Seven years ago, life took an unexpected—and profoundly gratifying—turn for Brian Hill of Hawaii Life Real Estate Brokers. That year, he and his partner decided they wanted to grow their family through private adoption. But Hill says their plans changed when a coworker shared her experience as a foster parent. “After several intriguing conversations, we decided to give fostering a try,” he said.   

Not long after, Hill and his partner signed up to become foster parents. The process, which he notes has changed a bit over the years, was more fluid than he had anticipated. “There are informational meetings where you can ask questions and get real answers from real foster parents. Once you are ready, there’s a training program to complete—both in classroom and at home,” he explained. “Foster parents need to pass a criminal background check—and every six months thereafter—and a TB test. After all of that is done, your license is issued. To renew your license, foster parents need to complete annual training program(s) of their choice. It’s not a significant time commitment and it’s a good way to share best practices.”

Since receiving his license seven years ago, Hill has welcomed eight children into his home. “We typically take school-aged children, as we both work and we all know how challenging it is to find daycare on the island,” he said. “The youngest child that we’ve cared for was four years old and the oldest child was 16 years old.”

Looking back now, Hill says he and his partner never expected foster parenting to be this rewarding. “We are both so happy we decided to try it,” he said. “We love being foster parents and it’s a really good fit for us.”

According to Adopt US Kids (a project of the U.S. Children’s Bureau that helps connect children in foster care with families), there are currently 2,766 children in foster care in the state of Hawaii; 878 of those children are waiting for adoptive families. All children in foster care are from a diversity of cultural and socioeconomic backgrounds and many are part of a sibling group.

The first two children placed in Hill’s home were siblings: a 12-year-old boy and his 4-year-old brother. When he first arrived, the older child had significant behavior problems and was performing poorly in school, Hill said. “Fast forward roughly nine months later when they went back to their family and that boy was getting As and Bs, learned ways to control his emotions, improved his social skills and was overall a much happier child,” he said. “That child recently reached out to me to share his college acceptance letter. We are so proud of him and all that he has accomplished.”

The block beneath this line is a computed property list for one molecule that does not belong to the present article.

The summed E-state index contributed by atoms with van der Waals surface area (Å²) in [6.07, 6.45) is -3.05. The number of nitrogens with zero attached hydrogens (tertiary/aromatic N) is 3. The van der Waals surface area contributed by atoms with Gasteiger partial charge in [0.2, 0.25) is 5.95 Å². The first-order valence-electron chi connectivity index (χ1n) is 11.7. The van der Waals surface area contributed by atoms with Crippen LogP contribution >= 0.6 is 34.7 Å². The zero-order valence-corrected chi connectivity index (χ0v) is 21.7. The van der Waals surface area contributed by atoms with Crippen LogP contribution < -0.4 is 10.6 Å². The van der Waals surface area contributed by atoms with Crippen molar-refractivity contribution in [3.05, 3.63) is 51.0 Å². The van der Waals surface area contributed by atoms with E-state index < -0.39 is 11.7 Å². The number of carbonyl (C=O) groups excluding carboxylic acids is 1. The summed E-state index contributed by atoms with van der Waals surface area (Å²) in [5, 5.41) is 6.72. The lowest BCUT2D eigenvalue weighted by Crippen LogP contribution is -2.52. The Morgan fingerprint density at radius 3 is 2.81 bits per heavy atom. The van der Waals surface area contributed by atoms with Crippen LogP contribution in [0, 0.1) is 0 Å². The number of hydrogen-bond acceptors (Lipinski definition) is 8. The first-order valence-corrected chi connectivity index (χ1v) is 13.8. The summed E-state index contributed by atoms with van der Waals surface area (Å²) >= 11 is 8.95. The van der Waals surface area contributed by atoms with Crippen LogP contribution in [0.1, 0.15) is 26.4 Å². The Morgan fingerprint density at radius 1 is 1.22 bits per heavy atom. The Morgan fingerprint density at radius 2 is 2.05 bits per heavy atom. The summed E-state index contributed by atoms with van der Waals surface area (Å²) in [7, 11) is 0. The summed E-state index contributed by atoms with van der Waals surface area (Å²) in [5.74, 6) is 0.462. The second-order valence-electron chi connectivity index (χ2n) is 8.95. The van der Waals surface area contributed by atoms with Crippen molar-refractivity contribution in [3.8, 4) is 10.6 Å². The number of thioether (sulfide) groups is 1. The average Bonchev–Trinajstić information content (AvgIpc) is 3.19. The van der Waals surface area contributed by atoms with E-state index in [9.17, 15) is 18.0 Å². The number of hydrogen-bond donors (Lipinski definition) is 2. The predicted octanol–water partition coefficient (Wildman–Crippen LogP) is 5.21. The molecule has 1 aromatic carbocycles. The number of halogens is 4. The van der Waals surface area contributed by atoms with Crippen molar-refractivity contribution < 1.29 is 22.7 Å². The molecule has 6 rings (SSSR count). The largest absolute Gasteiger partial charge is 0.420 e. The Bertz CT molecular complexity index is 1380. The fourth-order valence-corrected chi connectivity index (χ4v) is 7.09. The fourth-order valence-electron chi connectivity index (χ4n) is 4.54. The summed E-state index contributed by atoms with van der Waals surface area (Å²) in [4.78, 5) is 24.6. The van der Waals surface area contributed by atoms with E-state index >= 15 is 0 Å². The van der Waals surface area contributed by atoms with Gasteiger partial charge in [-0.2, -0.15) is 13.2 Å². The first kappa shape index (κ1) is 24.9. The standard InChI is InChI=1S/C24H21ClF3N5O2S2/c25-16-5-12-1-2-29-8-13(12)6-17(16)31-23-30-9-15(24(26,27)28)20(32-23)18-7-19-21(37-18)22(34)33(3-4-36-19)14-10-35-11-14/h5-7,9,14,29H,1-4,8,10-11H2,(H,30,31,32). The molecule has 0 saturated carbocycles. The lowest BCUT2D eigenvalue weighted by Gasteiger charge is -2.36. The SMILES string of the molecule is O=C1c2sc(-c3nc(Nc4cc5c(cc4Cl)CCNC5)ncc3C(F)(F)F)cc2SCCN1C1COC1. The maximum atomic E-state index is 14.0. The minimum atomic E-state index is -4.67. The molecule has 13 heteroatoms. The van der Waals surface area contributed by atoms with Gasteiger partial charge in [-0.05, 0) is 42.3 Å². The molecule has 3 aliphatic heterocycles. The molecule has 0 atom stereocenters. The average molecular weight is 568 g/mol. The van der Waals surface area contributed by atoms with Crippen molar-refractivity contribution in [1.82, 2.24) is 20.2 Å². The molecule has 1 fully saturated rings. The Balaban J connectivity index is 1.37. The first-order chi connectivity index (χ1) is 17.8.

Hill says people frequently ask him: “Is it hard when they leave you and are reunified with their family?”

“No,” he said. “You have to go into this understanding that the goal is reunification. It’s a positive outcome when their family can resolve or manage the issues that brought them into the system. That may mean an addict getting sober, a homeless family providing an appropriate home or a mentally ill parent finally getting the help they’ve needed. Those are all positive outcomes for the children and our community.”

With that in mind, Hill said he hopes his story will inspire others to consider signing up to be a foster parent. “If you have the space in your heart and your home, it can be a genuinely rewarding experience,” Hill said. “Please understand that children coming into the foster care system are in the system because of abuse, neglect and/or abandonment. They’ve had a rough start in life and they won’t be perfect—but really, who is?”

Hill says there’s a secret recipe for foster parenting and there are three main ingredients. “Stability, consistency and unconditional love,” he said. “Every child has right to those basic needs.”

To learn more about fostering and adoption in Hawaii or for more information about foster and adoption licensing requirements, visit www.adoptuskids.org/for-families/state-adoption-and-foster-care-information/hawaii.

By Sarah Ruppenthal

The Maui News – March 18, 2017

Robby Seeger knows a good cause when he sees one—and that’s when he brings out his camera to film it. “There are so many far-reaching stories that start right here in the community,” he said. “I get to bring them to life.”